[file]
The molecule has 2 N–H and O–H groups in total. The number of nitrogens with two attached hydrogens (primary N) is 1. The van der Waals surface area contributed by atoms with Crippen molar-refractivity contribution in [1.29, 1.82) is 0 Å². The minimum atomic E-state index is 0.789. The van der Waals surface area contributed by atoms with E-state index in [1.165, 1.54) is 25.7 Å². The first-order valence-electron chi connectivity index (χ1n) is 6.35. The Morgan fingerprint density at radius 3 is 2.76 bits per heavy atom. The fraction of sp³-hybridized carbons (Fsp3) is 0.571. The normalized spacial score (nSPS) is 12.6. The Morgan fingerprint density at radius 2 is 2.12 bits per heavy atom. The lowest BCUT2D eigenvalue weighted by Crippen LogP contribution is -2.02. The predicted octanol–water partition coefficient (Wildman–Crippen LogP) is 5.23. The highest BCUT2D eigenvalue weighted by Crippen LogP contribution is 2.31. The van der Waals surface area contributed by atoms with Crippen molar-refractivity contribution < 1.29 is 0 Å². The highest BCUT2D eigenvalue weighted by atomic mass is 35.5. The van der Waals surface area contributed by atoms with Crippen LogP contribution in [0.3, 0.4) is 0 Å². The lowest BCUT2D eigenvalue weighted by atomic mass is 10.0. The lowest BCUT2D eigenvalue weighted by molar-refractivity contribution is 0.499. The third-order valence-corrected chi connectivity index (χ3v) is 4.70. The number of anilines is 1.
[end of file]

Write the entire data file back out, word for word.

The molecule has 2 N–H and O–H groups in total. The number of nitrogens with two attached hydrogens (primary N) is 1. The van der Waals surface area contributed by atoms with Crippen molar-refractivity contribution in [1.29, 1.82) is 0 Å². The minimum atomic E-state index is 0.789. The van der Waals surface area contributed by atoms with E-state index in [1.165, 1.54) is 25.7 Å². The first-order valence-electron chi connectivity index (χ1n) is 6.35. The Morgan fingerprint density at radius 3 is 2.76 bits per heavy atom. The fraction of sp³-hybridized carbons (Fsp3) is 0.571. The normalized spacial score (nSPS) is 12.6. The Morgan fingerprint density at radius 2 is 2.12 bits per heavy atom. The lowest BCUT2D eigenvalue weighted by Crippen LogP contribution is -2.02. The predicted octanol–water partition coefficient (Wildman–Crippen LogP) is 5.23. The highest BCUT2D eigenvalue weighted by Crippen LogP contribution is 2.31. The van der Waals surface area contributed by atoms with Crippen molar-refractivity contribution < 1.29 is 0 Å². The highest BCUT2D eigenvalue weighted by atomic mass is 35.5. The van der Waals surface area contributed by atoms with Crippen LogP contribution in [0.3, 0.4) is 0 Å². The lowest BCUT2D eigenvalue weighted by atomic mass is 10.0. The lowest BCUT2D eigenvalue weighted by molar-refractivity contribution is 0.499. The third-order valence-corrected chi connectivity index (χ3v) is 4.70. The number of anilines is 1.